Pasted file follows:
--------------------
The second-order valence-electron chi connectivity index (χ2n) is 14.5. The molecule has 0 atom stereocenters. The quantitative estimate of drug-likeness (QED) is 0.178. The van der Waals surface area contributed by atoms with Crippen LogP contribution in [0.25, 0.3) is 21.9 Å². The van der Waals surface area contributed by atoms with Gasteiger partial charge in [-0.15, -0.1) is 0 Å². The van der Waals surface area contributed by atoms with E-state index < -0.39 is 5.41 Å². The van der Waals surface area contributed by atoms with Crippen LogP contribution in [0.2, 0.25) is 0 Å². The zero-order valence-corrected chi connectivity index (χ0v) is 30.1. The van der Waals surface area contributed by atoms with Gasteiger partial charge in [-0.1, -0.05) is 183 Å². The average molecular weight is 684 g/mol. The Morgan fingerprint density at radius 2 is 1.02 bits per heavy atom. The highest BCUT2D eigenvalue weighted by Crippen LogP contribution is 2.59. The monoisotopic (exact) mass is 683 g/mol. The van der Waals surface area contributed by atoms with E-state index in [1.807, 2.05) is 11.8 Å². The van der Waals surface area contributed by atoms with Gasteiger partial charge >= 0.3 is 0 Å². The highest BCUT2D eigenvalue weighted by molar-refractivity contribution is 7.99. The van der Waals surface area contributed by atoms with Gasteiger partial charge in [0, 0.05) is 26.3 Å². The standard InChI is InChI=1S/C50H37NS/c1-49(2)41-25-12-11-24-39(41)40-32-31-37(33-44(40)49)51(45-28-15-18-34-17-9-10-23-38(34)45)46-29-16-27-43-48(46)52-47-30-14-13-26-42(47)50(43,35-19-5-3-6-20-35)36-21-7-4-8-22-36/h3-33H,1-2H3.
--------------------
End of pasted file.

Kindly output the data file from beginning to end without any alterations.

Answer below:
The second-order valence-electron chi connectivity index (χ2n) is 14.5. The molecule has 0 atom stereocenters. The quantitative estimate of drug-likeness (QED) is 0.178. The van der Waals surface area contributed by atoms with Crippen LogP contribution in [0.25, 0.3) is 21.9 Å². The van der Waals surface area contributed by atoms with Gasteiger partial charge in [-0.15, -0.1) is 0 Å². The van der Waals surface area contributed by atoms with E-state index < -0.39 is 5.41 Å². The van der Waals surface area contributed by atoms with Crippen LogP contribution in [0.2, 0.25) is 0 Å². The zero-order valence-corrected chi connectivity index (χ0v) is 30.1. The van der Waals surface area contributed by atoms with Gasteiger partial charge in [-0.1, -0.05) is 183 Å². The average molecular weight is 684 g/mol. The Morgan fingerprint density at radius 2 is 1.02 bits per heavy atom. The highest BCUT2D eigenvalue weighted by Crippen LogP contribution is 2.59. The monoisotopic (exact) mass is 683 g/mol. The van der Waals surface area contributed by atoms with E-state index in [1.807, 2.05) is 11.8 Å². The van der Waals surface area contributed by atoms with Gasteiger partial charge >= 0.3 is 0 Å². The highest BCUT2D eigenvalue weighted by molar-refractivity contribution is 7.99. The van der Waals surface area contributed by atoms with Gasteiger partial charge in [0, 0.05) is 26.3 Å². The standard InChI is InChI=1S/C50H37NS/c1-49(2)41-25-12-11-24-39(41)40-32-31-37(33-44(40)49)51(45-28-15-18-34-17-9-10-23-38(34)45)46-29-16-27-43-48(46)52-47-30-14-13-26-42(47)50(43,35-19-5-3-6-20-35)36-21-7-4-8-22-36/h3-33H,1-2H3.